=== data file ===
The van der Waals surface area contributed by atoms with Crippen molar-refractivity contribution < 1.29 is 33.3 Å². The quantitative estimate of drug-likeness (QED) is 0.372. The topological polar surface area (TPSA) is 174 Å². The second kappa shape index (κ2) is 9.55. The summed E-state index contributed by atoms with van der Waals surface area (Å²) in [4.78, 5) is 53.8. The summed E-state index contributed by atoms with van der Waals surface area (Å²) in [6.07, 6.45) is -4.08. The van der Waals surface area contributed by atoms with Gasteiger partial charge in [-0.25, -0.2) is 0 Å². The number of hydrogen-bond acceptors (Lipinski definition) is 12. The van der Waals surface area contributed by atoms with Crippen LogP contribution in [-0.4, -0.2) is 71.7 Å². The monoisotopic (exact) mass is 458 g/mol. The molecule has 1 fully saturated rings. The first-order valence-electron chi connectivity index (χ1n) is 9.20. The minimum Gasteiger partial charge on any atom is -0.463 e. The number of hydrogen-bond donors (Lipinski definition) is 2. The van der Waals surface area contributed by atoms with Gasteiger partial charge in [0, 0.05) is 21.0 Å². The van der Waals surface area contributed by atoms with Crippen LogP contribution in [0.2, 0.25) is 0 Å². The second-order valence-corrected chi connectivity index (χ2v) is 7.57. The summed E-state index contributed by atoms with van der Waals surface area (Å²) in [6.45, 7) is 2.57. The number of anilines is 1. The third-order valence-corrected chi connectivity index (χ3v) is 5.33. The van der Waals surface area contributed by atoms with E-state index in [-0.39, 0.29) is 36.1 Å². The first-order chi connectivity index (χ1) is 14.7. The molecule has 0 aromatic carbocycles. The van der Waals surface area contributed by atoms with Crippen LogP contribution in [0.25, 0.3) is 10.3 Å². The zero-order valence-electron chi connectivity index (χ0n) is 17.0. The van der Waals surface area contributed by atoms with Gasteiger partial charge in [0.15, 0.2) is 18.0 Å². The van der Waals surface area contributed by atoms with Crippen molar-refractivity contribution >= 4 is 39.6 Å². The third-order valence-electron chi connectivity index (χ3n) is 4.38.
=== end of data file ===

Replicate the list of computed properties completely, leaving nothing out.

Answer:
The van der Waals surface area contributed by atoms with Crippen molar-refractivity contribution < 1.29 is 33.3 Å². The quantitative estimate of drug-likeness (QED) is 0.372. The topological polar surface area (TPSA) is 174 Å². The second kappa shape index (κ2) is 9.55. The summed E-state index contributed by atoms with van der Waals surface area (Å²) in [4.78, 5) is 53.8. The summed E-state index contributed by atoms with van der Waals surface area (Å²) in [6.07, 6.45) is -4.08. The van der Waals surface area contributed by atoms with Gasteiger partial charge in [-0.25, -0.2) is 0 Å². The number of hydrogen-bond acceptors (Lipinski definition) is 12. The van der Waals surface area contributed by atoms with Crippen LogP contribution in [-0.4, -0.2) is 71.7 Å². The monoisotopic (exact) mass is 458 g/mol. The molecule has 1 fully saturated rings. The first-order valence-electron chi connectivity index (χ1n) is 9.20. The minimum Gasteiger partial charge on any atom is -0.463 e. The number of hydrogen-bond donors (Lipinski definition) is 2. The van der Waals surface area contributed by atoms with Gasteiger partial charge in [0, 0.05) is 21.0 Å². The van der Waals surface area contributed by atoms with Crippen LogP contribution in [0.2, 0.25) is 0 Å². The second-order valence-corrected chi connectivity index (χ2v) is 7.57. The summed E-state index contributed by atoms with van der Waals surface area (Å²) in [6.45, 7) is 2.57. The number of anilines is 1. The third-order valence-corrected chi connectivity index (χ3v) is 5.33. The van der Waals surface area contributed by atoms with E-state index in [-0.39, 0.29) is 36.1 Å². The first-order chi connectivity index (χ1) is 14.7. The molecule has 0 aromatic carbocycles. The van der Waals surface area contributed by atoms with Crippen LogP contribution in [0.25, 0.3) is 10.3 Å². The zero-order valence-electron chi connectivity index (χ0n) is 17.0. The van der Waals surface area contributed by atoms with Gasteiger partial charge in [0.15, 0.2) is 18.0 Å². The van der Waals surface area contributed by atoms with Crippen molar-refractivity contribution >= 4 is 39.6 Å². The third-order valence-electron chi connectivity index (χ3n) is 4.38.